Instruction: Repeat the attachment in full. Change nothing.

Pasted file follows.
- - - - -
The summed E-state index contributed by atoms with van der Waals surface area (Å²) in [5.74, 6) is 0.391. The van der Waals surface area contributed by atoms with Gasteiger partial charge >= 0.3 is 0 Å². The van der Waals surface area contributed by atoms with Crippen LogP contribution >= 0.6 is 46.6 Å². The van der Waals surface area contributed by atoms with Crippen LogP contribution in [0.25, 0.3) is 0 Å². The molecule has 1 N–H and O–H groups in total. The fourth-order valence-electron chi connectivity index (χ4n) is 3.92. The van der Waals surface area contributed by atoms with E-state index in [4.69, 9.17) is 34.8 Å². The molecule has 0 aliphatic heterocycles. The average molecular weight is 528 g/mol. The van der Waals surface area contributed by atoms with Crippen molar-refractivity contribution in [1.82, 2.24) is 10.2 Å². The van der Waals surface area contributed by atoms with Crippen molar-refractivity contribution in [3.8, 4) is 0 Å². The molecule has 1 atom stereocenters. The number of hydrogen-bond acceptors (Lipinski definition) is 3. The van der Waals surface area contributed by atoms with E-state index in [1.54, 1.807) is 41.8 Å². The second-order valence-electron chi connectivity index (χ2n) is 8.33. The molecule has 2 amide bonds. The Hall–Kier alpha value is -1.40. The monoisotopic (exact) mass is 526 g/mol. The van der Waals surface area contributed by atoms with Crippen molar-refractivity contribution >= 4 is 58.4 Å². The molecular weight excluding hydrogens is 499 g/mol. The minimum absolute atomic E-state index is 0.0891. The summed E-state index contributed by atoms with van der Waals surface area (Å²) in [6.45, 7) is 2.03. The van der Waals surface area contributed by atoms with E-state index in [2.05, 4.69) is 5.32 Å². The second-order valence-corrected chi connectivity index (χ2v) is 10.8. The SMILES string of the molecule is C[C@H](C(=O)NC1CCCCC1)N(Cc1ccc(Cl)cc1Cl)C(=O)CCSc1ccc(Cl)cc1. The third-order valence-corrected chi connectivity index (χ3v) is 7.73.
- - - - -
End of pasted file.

The summed E-state index contributed by atoms with van der Waals surface area (Å²) in [5.74, 6) is 0.391. The van der Waals surface area contributed by atoms with Gasteiger partial charge >= 0.3 is 0 Å². The van der Waals surface area contributed by atoms with Crippen LogP contribution >= 0.6 is 46.6 Å². The van der Waals surface area contributed by atoms with Crippen LogP contribution in [0.25, 0.3) is 0 Å². The molecule has 1 N–H and O–H groups in total. The fourth-order valence-electron chi connectivity index (χ4n) is 3.92. The van der Waals surface area contributed by atoms with E-state index in [4.69, 9.17) is 34.8 Å². The molecule has 0 aliphatic heterocycles. The average molecular weight is 528 g/mol. The van der Waals surface area contributed by atoms with Crippen molar-refractivity contribution in [1.82, 2.24) is 10.2 Å². The van der Waals surface area contributed by atoms with Crippen molar-refractivity contribution in [3.8, 4) is 0 Å². The molecule has 1 atom stereocenters. The number of hydrogen-bond acceptors (Lipinski definition) is 3. The van der Waals surface area contributed by atoms with E-state index in [1.54, 1.807) is 41.8 Å². The second-order valence-electron chi connectivity index (χ2n) is 8.33. The molecule has 2 amide bonds. The Hall–Kier alpha value is -1.40. The monoisotopic (exact) mass is 526 g/mol. The van der Waals surface area contributed by atoms with Crippen molar-refractivity contribution >= 4 is 58.4 Å². The molecular weight excluding hydrogens is 499 g/mol. The minimum absolute atomic E-state index is 0.0891. The summed E-state index contributed by atoms with van der Waals surface area (Å²) in [6.45, 7) is 2.03. The van der Waals surface area contributed by atoms with E-state index in [2.05, 4.69) is 5.32 Å². The second-order valence-corrected chi connectivity index (χ2v) is 10.8. The SMILES string of the molecule is C[C@H](C(=O)NC1CCCCC1)N(Cc1ccc(Cl)cc1Cl)C(=O)CCSc1ccc(Cl)cc1. The third-order valence-corrected chi connectivity index (χ3v) is 7.73.